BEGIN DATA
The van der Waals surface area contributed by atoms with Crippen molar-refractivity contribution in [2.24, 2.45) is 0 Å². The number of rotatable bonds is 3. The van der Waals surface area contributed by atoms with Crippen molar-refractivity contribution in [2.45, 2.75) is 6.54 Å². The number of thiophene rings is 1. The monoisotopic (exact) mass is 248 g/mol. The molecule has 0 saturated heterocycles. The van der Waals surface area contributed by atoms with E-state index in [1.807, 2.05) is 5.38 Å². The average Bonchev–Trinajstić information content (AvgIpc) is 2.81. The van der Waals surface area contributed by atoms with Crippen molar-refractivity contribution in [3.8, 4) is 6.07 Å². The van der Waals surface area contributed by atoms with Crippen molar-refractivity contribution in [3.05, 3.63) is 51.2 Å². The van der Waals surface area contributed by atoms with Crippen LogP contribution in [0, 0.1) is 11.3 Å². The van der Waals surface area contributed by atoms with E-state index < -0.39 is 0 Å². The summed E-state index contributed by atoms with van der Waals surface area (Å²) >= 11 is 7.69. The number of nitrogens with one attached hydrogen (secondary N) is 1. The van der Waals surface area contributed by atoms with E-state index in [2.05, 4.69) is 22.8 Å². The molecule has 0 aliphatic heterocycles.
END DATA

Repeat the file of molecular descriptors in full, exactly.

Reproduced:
The van der Waals surface area contributed by atoms with Crippen molar-refractivity contribution in [2.24, 2.45) is 0 Å². The number of rotatable bonds is 3. The van der Waals surface area contributed by atoms with Crippen molar-refractivity contribution in [2.45, 2.75) is 6.54 Å². The number of thiophene rings is 1. The monoisotopic (exact) mass is 248 g/mol. The molecule has 0 saturated heterocycles. The van der Waals surface area contributed by atoms with E-state index in [1.807, 2.05) is 5.38 Å². The average Bonchev–Trinajstić information content (AvgIpc) is 2.81. The van der Waals surface area contributed by atoms with Crippen molar-refractivity contribution in [3.8, 4) is 6.07 Å². The van der Waals surface area contributed by atoms with Crippen molar-refractivity contribution in [3.05, 3.63) is 51.2 Å². The van der Waals surface area contributed by atoms with Crippen LogP contribution in [0, 0.1) is 11.3 Å². The van der Waals surface area contributed by atoms with E-state index < -0.39 is 0 Å². The summed E-state index contributed by atoms with van der Waals surface area (Å²) >= 11 is 7.69. The number of nitrogens with one attached hydrogen (secondary N) is 1. The van der Waals surface area contributed by atoms with E-state index in [2.05, 4.69) is 22.8 Å². The molecule has 0 aliphatic heterocycles.